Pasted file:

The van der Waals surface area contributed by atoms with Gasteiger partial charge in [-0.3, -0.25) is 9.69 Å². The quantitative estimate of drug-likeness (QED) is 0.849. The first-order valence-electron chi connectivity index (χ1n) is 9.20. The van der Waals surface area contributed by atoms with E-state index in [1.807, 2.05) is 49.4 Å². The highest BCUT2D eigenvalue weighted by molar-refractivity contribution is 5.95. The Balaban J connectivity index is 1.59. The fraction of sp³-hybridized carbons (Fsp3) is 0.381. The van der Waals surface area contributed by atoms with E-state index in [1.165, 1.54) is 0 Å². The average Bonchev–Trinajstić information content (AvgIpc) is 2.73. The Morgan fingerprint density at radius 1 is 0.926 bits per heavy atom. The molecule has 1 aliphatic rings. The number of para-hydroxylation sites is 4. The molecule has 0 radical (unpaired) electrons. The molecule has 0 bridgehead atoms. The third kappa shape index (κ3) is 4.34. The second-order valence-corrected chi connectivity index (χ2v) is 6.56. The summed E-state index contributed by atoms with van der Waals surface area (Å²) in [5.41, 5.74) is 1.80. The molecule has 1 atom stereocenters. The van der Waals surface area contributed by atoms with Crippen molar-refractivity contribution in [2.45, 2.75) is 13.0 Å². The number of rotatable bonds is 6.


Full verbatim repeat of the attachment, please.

The van der Waals surface area contributed by atoms with Gasteiger partial charge in [-0.3, -0.25) is 9.69 Å². The quantitative estimate of drug-likeness (QED) is 0.849. The first-order valence-electron chi connectivity index (χ1n) is 9.20. The van der Waals surface area contributed by atoms with E-state index in [1.807, 2.05) is 49.4 Å². The highest BCUT2D eigenvalue weighted by molar-refractivity contribution is 5.95. The Balaban J connectivity index is 1.59. The fraction of sp³-hybridized carbons (Fsp3) is 0.381. The van der Waals surface area contributed by atoms with E-state index in [1.165, 1.54) is 0 Å². The average Bonchev–Trinajstić information content (AvgIpc) is 2.73. The Morgan fingerprint density at radius 1 is 0.926 bits per heavy atom. The molecule has 1 aliphatic rings. The number of para-hydroxylation sites is 4. The molecule has 0 radical (unpaired) electrons. The molecule has 0 bridgehead atoms. The third kappa shape index (κ3) is 4.34. The second-order valence-corrected chi connectivity index (χ2v) is 6.56. The summed E-state index contributed by atoms with van der Waals surface area (Å²) in [5.41, 5.74) is 1.80. The molecule has 1 atom stereocenters. The van der Waals surface area contributed by atoms with Crippen molar-refractivity contribution in [2.45, 2.75) is 13.0 Å². The number of rotatable bonds is 6.